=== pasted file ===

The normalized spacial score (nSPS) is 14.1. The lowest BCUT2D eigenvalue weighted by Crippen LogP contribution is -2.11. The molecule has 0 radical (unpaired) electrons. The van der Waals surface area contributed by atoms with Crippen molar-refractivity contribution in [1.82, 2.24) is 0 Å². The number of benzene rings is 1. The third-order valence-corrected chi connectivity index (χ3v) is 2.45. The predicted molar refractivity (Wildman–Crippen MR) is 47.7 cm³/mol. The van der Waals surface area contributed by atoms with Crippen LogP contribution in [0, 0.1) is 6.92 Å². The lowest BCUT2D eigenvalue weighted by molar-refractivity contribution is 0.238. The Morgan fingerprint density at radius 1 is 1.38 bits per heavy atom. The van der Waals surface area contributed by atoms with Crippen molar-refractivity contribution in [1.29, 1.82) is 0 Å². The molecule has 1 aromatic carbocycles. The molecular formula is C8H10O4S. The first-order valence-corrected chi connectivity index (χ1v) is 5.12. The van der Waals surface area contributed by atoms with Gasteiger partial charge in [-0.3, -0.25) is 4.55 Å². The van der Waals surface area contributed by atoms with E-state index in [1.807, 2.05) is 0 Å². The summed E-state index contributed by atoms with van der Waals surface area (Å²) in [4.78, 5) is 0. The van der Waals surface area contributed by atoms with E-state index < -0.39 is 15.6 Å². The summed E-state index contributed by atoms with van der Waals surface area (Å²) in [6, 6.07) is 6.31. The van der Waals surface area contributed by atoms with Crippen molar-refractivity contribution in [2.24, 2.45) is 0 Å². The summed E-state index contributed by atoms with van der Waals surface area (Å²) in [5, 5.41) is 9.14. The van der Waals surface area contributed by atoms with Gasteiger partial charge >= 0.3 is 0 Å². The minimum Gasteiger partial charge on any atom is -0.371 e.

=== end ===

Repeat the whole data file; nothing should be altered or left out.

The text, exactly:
The normalized spacial score (nSPS) is 14.1. The lowest BCUT2D eigenvalue weighted by Crippen LogP contribution is -2.11. The molecule has 0 radical (unpaired) electrons. The van der Waals surface area contributed by atoms with Crippen molar-refractivity contribution in [1.82, 2.24) is 0 Å². The number of benzene rings is 1. The third-order valence-corrected chi connectivity index (χ3v) is 2.45. The predicted molar refractivity (Wildman–Crippen MR) is 47.7 cm³/mol. The van der Waals surface area contributed by atoms with Crippen LogP contribution in [0, 0.1) is 6.92 Å². The lowest BCUT2D eigenvalue weighted by molar-refractivity contribution is 0.238. The Morgan fingerprint density at radius 1 is 1.38 bits per heavy atom. The van der Waals surface area contributed by atoms with Crippen molar-refractivity contribution in [1.29, 1.82) is 0 Å². The molecule has 1 aromatic carbocycles. The molecular formula is C8H10O4S. The first-order valence-corrected chi connectivity index (χ1v) is 5.12. The van der Waals surface area contributed by atoms with Gasteiger partial charge in [-0.3, -0.25) is 4.55 Å². The van der Waals surface area contributed by atoms with E-state index in [1.807, 2.05) is 0 Å². The summed E-state index contributed by atoms with van der Waals surface area (Å²) in [4.78, 5) is 0. The van der Waals surface area contributed by atoms with E-state index < -0.39 is 15.6 Å². The summed E-state index contributed by atoms with van der Waals surface area (Å²) in [6, 6.07) is 6.31. The van der Waals surface area contributed by atoms with Crippen molar-refractivity contribution in [2.24, 2.45) is 0 Å². The summed E-state index contributed by atoms with van der Waals surface area (Å²) in [5, 5.41) is 9.14. The van der Waals surface area contributed by atoms with Gasteiger partial charge >= 0.3 is 0 Å². The minimum Gasteiger partial charge on any atom is -0.371 e.